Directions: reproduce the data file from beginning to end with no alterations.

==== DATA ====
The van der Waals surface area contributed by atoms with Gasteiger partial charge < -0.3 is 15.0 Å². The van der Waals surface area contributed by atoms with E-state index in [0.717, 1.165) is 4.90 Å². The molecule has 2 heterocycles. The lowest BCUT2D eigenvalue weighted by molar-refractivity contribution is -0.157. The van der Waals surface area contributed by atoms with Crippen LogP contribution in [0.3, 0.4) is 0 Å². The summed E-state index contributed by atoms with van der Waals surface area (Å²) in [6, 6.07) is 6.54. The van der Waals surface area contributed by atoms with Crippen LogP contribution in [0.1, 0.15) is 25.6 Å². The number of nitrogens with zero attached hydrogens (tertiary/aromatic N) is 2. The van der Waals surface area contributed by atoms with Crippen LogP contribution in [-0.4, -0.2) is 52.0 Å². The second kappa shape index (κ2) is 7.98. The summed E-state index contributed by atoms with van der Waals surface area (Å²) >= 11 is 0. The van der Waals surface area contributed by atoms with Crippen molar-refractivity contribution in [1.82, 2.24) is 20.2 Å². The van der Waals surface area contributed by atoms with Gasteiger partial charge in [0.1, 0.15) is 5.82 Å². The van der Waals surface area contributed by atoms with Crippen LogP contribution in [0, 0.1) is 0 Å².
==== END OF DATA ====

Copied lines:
The van der Waals surface area contributed by atoms with Gasteiger partial charge < -0.3 is 15.0 Å². The van der Waals surface area contributed by atoms with E-state index in [0.717, 1.165) is 4.90 Å². The molecule has 2 heterocycles. The lowest BCUT2D eigenvalue weighted by molar-refractivity contribution is -0.157. The van der Waals surface area contributed by atoms with Crippen LogP contribution in [0.3, 0.4) is 0 Å². The summed E-state index contributed by atoms with van der Waals surface area (Å²) in [6, 6.07) is 6.54. The van der Waals surface area contributed by atoms with Crippen LogP contribution in [0.1, 0.15) is 25.6 Å². The number of nitrogens with zero attached hydrogens (tertiary/aromatic N) is 2. The van der Waals surface area contributed by atoms with Crippen LogP contribution in [-0.4, -0.2) is 52.0 Å². The second kappa shape index (κ2) is 7.98. The summed E-state index contributed by atoms with van der Waals surface area (Å²) >= 11 is 0. The van der Waals surface area contributed by atoms with Crippen molar-refractivity contribution in [1.82, 2.24) is 20.2 Å². The van der Waals surface area contributed by atoms with Gasteiger partial charge in [0.1, 0.15) is 5.82 Å². The van der Waals surface area contributed by atoms with Crippen LogP contribution in [0, 0.1) is 0 Å².